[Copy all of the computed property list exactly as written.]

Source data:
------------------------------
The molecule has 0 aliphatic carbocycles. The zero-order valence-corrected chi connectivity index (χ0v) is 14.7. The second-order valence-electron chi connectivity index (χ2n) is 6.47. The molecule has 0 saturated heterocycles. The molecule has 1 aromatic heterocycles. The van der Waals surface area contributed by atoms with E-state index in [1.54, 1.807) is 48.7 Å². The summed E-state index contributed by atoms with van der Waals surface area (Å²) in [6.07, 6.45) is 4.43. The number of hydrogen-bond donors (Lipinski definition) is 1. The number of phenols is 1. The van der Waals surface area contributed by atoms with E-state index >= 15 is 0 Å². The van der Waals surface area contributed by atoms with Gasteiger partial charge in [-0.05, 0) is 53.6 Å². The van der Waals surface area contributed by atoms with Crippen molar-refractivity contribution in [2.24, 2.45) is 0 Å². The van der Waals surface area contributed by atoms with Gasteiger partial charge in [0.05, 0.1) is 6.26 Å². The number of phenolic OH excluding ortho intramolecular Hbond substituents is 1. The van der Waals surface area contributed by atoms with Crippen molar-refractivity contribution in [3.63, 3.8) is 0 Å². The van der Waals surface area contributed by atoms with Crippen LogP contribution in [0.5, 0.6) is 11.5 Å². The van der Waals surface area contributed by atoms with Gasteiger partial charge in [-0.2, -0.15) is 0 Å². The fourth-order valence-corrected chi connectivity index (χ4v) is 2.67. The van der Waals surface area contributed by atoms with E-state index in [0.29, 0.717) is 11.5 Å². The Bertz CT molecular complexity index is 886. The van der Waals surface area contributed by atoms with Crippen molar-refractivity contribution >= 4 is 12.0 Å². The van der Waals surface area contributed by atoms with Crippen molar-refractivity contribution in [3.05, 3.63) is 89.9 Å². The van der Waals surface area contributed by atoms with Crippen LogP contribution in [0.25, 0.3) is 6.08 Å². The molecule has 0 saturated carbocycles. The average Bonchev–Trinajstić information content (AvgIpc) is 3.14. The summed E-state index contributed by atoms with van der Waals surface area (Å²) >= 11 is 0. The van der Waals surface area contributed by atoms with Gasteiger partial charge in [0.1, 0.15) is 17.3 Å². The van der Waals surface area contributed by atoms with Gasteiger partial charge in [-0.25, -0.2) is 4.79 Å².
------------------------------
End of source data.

The molecule has 0 aliphatic carbocycles. The zero-order valence-corrected chi connectivity index (χ0v) is 14.7. The second-order valence-electron chi connectivity index (χ2n) is 6.47. The molecule has 0 saturated heterocycles. The molecule has 1 aromatic heterocycles. The van der Waals surface area contributed by atoms with E-state index in [1.54, 1.807) is 48.7 Å². The summed E-state index contributed by atoms with van der Waals surface area (Å²) in [6.07, 6.45) is 4.43. The number of hydrogen-bond donors (Lipinski definition) is 1. The number of phenols is 1. The van der Waals surface area contributed by atoms with E-state index >= 15 is 0 Å². The van der Waals surface area contributed by atoms with Gasteiger partial charge in [-0.05, 0) is 53.6 Å². The van der Waals surface area contributed by atoms with Crippen molar-refractivity contribution in [2.24, 2.45) is 0 Å². The van der Waals surface area contributed by atoms with Gasteiger partial charge in [0.05, 0.1) is 6.26 Å². The number of phenolic OH excluding ortho intramolecular Hbond substituents is 1. The van der Waals surface area contributed by atoms with Crippen molar-refractivity contribution in [3.63, 3.8) is 0 Å². The van der Waals surface area contributed by atoms with Crippen LogP contribution in [0.5, 0.6) is 11.5 Å². The van der Waals surface area contributed by atoms with Gasteiger partial charge in [-0.2, -0.15) is 0 Å². The fourth-order valence-corrected chi connectivity index (χ4v) is 2.67. The van der Waals surface area contributed by atoms with E-state index in [0.29, 0.717) is 11.5 Å². The Bertz CT molecular complexity index is 886. The van der Waals surface area contributed by atoms with Crippen molar-refractivity contribution >= 4 is 12.0 Å². The van der Waals surface area contributed by atoms with Crippen molar-refractivity contribution in [3.05, 3.63) is 89.9 Å². The van der Waals surface area contributed by atoms with Crippen LogP contribution in [0.25, 0.3) is 6.08 Å². The molecule has 0 saturated carbocycles. The average Bonchev–Trinajstić information content (AvgIpc) is 3.14. The summed E-state index contributed by atoms with van der Waals surface area (Å²) >= 11 is 0. The van der Waals surface area contributed by atoms with Gasteiger partial charge in [0.1, 0.15) is 17.3 Å². The van der Waals surface area contributed by atoms with Gasteiger partial charge in [-0.25, -0.2) is 4.79 Å².